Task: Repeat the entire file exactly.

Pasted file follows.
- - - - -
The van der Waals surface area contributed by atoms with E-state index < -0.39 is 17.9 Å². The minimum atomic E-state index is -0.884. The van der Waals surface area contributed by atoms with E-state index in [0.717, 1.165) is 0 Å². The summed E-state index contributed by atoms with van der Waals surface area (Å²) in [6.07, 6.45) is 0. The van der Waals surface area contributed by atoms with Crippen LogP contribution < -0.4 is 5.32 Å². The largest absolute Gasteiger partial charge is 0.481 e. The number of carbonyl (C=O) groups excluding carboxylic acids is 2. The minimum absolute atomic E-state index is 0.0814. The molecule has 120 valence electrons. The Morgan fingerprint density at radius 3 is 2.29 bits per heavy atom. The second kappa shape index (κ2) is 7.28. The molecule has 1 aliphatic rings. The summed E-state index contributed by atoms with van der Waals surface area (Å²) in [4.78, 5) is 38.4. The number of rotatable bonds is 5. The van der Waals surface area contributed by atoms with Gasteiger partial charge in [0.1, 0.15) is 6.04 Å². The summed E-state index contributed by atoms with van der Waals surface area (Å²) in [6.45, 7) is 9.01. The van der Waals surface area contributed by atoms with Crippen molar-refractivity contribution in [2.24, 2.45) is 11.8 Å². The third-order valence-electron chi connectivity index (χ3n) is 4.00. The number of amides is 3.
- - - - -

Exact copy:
The van der Waals surface area contributed by atoms with E-state index < -0.39 is 17.9 Å². The minimum atomic E-state index is -0.884. The van der Waals surface area contributed by atoms with E-state index in [0.717, 1.165) is 0 Å². The summed E-state index contributed by atoms with van der Waals surface area (Å²) in [6.07, 6.45) is 0. The van der Waals surface area contributed by atoms with Crippen LogP contribution < -0.4 is 5.32 Å². The largest absolute Gasteiger partial charge is 0.481 e. The number of carbonyl (C=O) groups excluding carboxylic acids is 2. The minimum absolute atomic E-state index is 0.0814. The molecule has 120 valence electrons. The Morgan fingerprint density at radius 3 is 2.29 bits per heavy atom. The second kappa shape index (κ2) is 7.28. The molecule has 1 aliphatic rings. The summed E-state index contributed by atoms with van der Waals surface area (Å²) in [4.78, 5) is 38.4. The number of rotatable bonds is 5. The van der Waals surface area contributed by atoms with Gasteiger partial charge in [0.1, 0.15) is 6.04 Å². The summed E-state index contributed by atoms with van der Waals surface area (Å²) in [6.45, 7) is 9.01. The van der Waals surface area contributed by atoms with Crippen molar-refractivity contribution in [2.24, 2.45) is 11.8 Å². The third-order valence-electron chi connectivity index (χ3n) is 4.00. The number of amides is 3.